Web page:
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Greensborough liberal party branch Luncheon Bundoora, Victoria



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GREENSBOROUGH

LIBERAL PARTY BRANCH LUNCHEON

BUNDOORA, Victoria

10 NOVEMBER 19f^8

Speech, by the Prime Minister, Mr John Gorton

Mr Chairman, Mr Jarman, newly-selected candidate for this electorate and Ladies and Gentlemen:

The real purpose of my coming here today was to have an opportunity to meet as many of you individually as possible. It was not to make a long and involved speech, particularly since most of you are standing up, and long and involved speeches under those circumstances are

not always received with the greatest bonhomie.

But there are some things that I would like to say to you - sketchily as they must be said at this time and in these circumstances -just roughing out some of the beliefs I think you have and I know we have as to how this country should be run and as to what is possible for this country

to attain if it is properly run.

I want to take you back - not all of you because we have so many young Liberals here who at the time were not old enough to be involved - but those of you who remember, I want to take you back to the time when this Liberal Party first became the Government of Australia under Sir Robert Menzies.

The nation for some time had been suffering controls of various kinds which appeared to be imposed for no other reason than a liking for having controls. The nation had been informed that if .we attained the stage where four or five per cent of unemployment was reached, then that was the optimum that any nation could expect to have, and that was to all intents and purposes full employment.

We had suffered under an approach which basically, philosophically held the view that the individual really existed mainly for the purpose of serving the state, rather than, as is the proper approach, the state existed to serve the individual. We believe the state should give

the individual the greatest possible chance of developing his own personality, of taking his own risks, of reaping the rewards if his judgment is sound, or of accepting the consequences if his judgment is bad and the risks tur4 out to have been badly based. =.

So we turned our backs on restrictive philosophies and on the idea that controls were the answer and that such things as price control, which in effect meant profit control, should be introduced. We had seen and experienced that profit control meant that if somebody had some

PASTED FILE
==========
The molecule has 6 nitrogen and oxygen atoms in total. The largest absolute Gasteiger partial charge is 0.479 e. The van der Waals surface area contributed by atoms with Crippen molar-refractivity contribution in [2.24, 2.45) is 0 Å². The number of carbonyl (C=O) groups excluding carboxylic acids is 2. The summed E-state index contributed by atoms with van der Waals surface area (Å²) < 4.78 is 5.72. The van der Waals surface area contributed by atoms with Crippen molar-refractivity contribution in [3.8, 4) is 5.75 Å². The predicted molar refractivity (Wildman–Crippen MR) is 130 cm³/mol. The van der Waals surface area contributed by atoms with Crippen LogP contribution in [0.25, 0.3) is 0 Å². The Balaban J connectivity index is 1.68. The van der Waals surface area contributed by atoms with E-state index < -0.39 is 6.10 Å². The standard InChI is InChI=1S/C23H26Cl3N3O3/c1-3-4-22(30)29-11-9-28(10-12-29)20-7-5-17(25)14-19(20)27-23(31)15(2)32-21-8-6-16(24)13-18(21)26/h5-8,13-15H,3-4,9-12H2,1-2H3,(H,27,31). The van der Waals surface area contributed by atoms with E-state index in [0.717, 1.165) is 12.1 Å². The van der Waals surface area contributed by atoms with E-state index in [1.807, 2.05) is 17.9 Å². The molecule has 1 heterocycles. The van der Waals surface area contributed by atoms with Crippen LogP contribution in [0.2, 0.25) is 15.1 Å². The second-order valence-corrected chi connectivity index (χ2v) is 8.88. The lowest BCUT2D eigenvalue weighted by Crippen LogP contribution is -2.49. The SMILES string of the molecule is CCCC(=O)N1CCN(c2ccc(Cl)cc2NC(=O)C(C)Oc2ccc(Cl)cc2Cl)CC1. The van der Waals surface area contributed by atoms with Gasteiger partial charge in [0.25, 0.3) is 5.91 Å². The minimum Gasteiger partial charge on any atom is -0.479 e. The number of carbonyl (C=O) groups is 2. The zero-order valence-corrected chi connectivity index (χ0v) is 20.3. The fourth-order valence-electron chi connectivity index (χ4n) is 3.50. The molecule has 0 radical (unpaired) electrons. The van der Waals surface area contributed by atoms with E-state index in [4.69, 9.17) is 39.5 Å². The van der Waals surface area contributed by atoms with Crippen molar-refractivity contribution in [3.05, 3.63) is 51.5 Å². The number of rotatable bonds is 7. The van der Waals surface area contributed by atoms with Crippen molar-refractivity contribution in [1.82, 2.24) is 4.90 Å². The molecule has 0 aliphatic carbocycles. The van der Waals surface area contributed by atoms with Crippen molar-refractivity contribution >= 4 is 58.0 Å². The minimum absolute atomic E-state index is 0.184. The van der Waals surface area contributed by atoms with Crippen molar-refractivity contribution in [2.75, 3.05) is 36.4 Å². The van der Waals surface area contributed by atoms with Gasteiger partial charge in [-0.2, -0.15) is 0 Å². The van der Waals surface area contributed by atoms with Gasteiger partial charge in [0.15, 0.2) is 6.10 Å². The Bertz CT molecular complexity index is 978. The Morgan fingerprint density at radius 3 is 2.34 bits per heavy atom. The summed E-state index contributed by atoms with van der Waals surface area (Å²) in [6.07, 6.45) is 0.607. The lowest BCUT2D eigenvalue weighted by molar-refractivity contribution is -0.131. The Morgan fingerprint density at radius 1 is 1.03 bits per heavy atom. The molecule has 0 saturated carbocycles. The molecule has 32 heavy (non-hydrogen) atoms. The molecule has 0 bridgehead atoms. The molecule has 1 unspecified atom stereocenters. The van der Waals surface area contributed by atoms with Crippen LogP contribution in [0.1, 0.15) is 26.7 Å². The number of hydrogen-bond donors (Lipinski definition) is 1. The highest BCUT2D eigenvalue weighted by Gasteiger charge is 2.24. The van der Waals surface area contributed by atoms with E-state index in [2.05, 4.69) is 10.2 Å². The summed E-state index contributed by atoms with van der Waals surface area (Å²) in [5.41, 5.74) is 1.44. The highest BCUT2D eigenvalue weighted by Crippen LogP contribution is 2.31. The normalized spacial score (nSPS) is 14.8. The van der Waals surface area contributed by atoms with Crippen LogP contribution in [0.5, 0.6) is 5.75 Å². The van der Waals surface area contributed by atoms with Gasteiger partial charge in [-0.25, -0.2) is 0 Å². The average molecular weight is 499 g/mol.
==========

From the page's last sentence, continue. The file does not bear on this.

new idea, some new approach and they produced something better than had previously been produced at a cheaper price but at a greater profit, tilen a control would be introduced to see that the benefit from that did not flow to the man who had those ideas. This we felt - and you felt - stopped the growth

of a great nation.

And so you got together. People came out and asked you to get together. You got together here and throughout Australia, and you changed that approach. You changed that type of government, and as a result over the nearly two decades since then, the growth of this country has been unparalleled and the opportunities for individuals in this country have never

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That is the basis on which Sir Robert Menzies built, on which Harold Holt built, and on which, given the opportunity, I, and the team behind me, will continue to build.

Today, perhaps, the tasks and the problems of applying this kind of philosophy are different and more pressing than they have been before in our history, for we live indeed in times of great and basic change. Up until some very few years ago, we in Australia took little heed of what was required for the ,defence of our own country. We lived under the protection of Britain and the British Navy and then we lived under the added protection of the United States alliance.

When.wars broke out, as they did in 1914-18 or 1939 or in Korea, we were not found wanting. We sent our contingents, we made our sacrifices, but in the years between we did little and had no need to do much • in this fields That has changed, with the United Kingdom pulling back from

East of Suez, with no definition with any finite approach as to under what circumstances and how they might return from West of Suez, with whatever judgment and assessment one cares to make as to the particular involvement the United States might have in the future in Asia.

With these things, we have entered a new period in Australia's history, a time of change, a need to contribute constantly to our own defence, more than I personally like to contribute because I have always in my mind the knowledge of what could be done with what must be put